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A Six-Year Journey: Advancing Pathogen Genomics in Africa

As the Africa Centres for Disease Control and Prevention (Africa CDC) marks it’s sixth anniversary since its launch, it presents us an excellent standpoint to reflect on the enormous growth and development that has been accomplished. At the time of Africa CDC’s founding in 2017, three years ahead of the COVID-19 pandemic, the continent was battling other disease outbreaks, including Ebola virus disease, Yellow fever, Lassa fever, Rift Valley fever and others. At the time, the pathogen genomics program was only a dream awaiting actualization. The program was launched in 2019, three months before COVID-19 was declared a global pandemic.

Africa CDC had set itself an ambitious goal with the program; to ensure that all 55 Member States of the African Union (AU) had the tools, the skilled staff, and the data infrastructure to get the best out of critical pathogen genome sequencing technologies.

When a disease emerges, scientists could take the pathogen causing that disease and determine the exact sequence of nucleotides, or bases, in its DNA. In this way, they could track the pathogen’s evolution and monitor the spread of an outbreak.

The Africa CDC’s genomic sequencing plans were scarcely conceptualised when COVID-19 broke.

The disease proved to be a double-edged sword for the organization’s genomics program. On the one hand, COVID-19 wreaked health and economic havoc in countries, stretching Africa CDC’s capacity to aid. On the other, it injected urgency and momentum into its aspirations to empower public health institutions with genomic technologies.

“We were able to use COVID-19 as an opportunity to establish and strengthen our systems,” notes Dr Yenew Kebede, Head, Division of Laboratory Systems and Networks at Africa CDC.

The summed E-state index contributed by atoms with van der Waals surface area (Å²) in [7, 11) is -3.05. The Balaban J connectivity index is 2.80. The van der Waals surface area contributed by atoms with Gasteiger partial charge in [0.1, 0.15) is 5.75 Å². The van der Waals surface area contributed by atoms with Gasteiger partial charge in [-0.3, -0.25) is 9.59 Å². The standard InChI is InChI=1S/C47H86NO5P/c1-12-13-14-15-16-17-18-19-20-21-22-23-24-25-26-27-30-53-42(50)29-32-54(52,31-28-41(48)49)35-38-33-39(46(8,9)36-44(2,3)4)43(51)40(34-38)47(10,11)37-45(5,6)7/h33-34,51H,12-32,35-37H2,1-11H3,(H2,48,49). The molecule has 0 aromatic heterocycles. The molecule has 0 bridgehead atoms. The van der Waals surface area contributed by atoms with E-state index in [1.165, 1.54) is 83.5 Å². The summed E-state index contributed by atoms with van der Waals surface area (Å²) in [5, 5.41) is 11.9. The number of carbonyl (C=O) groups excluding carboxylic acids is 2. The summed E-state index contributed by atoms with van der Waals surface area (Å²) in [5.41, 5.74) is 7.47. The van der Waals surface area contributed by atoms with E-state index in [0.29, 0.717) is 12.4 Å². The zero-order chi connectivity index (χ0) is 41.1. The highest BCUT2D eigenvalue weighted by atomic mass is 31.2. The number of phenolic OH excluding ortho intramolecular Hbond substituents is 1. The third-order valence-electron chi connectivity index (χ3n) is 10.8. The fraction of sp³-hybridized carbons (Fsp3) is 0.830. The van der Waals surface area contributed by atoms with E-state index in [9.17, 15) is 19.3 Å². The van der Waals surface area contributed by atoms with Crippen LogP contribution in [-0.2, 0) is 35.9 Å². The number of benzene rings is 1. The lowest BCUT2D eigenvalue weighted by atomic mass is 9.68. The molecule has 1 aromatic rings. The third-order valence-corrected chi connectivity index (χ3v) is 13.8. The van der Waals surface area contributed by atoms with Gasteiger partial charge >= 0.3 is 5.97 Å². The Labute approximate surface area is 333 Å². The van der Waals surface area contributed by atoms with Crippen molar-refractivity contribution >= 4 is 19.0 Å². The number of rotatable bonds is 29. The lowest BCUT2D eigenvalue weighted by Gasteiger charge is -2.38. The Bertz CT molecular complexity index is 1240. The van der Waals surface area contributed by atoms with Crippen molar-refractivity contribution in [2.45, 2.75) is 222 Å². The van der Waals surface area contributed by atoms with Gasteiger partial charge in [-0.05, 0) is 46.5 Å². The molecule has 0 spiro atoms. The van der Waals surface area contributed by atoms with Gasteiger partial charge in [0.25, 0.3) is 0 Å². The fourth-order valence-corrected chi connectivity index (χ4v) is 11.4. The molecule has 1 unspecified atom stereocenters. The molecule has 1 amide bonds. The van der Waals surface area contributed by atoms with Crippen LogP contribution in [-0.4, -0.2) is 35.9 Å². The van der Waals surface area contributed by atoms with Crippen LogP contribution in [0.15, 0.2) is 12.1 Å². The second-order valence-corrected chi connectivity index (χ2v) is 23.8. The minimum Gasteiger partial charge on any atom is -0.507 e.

Pathogen genomics proved critical for public health surveillance and the scientific scrutiny of disease outbreaks in Africa. In laying bare COVID-19 genetic   make-up, scientists could keep politicians and public health decision-makers abreast of the rise of any new variants.

By October 2020, Africa CDC  launched the Africa Pathogen Genomics Initiative (Africa PGI). The four-year “catalytic” partnership, with public, private and non-profit organizations provided the institute with the resources to pursue its objectives in A timely fashion.

Before the Africa PGI, sequencing of samples from African countries were often conducted in Europe and the USA – whose scientists would then claim the intellectual properties to the data. Africa CDC could almost overnight supply African countries with equipment and other tools necessary to sequence COVID-19 genomes. Over the next two years, with help from partner organizations, it would train hundreds of technicians and scientists in the fundamentals of sequencing and data analytics.

Africa PGI also set up sequencing networks popularly known as the African Pathogen Genomics and Bioinformatics Network incorporating more than 13 research and public health institution. This network provides that capacitated countries do not only do their sequencing but also offer sequencing and other support services to their lesser-resourced neighbours.

The success of the Africa PGI

Before the pandemic, only 7 of the 55 AU Member States had next-generation sequencing (NGS) capacity in their public health laboratories, explains Dr Sofonias Tessema, programme lead for pathogen genomics at the Africa CDC. By August 2022, 31 Member States had such infrastructure and capacity. This number is projected to rise to six more Member States.

That investment has paid off. At the start of 2020, only 5,000 genome sequences of SARS-CoV-2, the pathogen behind COVID-19, had been generated in Africa. That number is now heading north of 120,000, working on samples from 53 AU Member States.

“It’s important to understand for science in Africa, that we have shifted from being genomic data consumers to producers,” says Professor Alan Christoffels, a senior advisor to the Africa CDC and Director of the South African National Bioinformatics Institute (SANBI) at the University of the Western Cape, South Africa.

While COVID-19 persists, Africa CDC remains cognizant that Genome sequencing has the potential to revolutionize public health and transform responses to major health threats beyond COVID-19.

Dr Ahmed Ogwell Ouma, the Acting Director of Africa CDC notes that Africa PGI has to be more ambitious in scale. Its goals over the next two years will include establishing NGS capacity in all 55 AU Member States, and in doing so, cementing a place for bioinformatics in public health decision-making in the continent. In six years, Africa CDC has gathered valuable experience and wisdom. It’s important to note that changes do not happen overnight, but determination and tireless work yield results.

Source : AfrikaCDC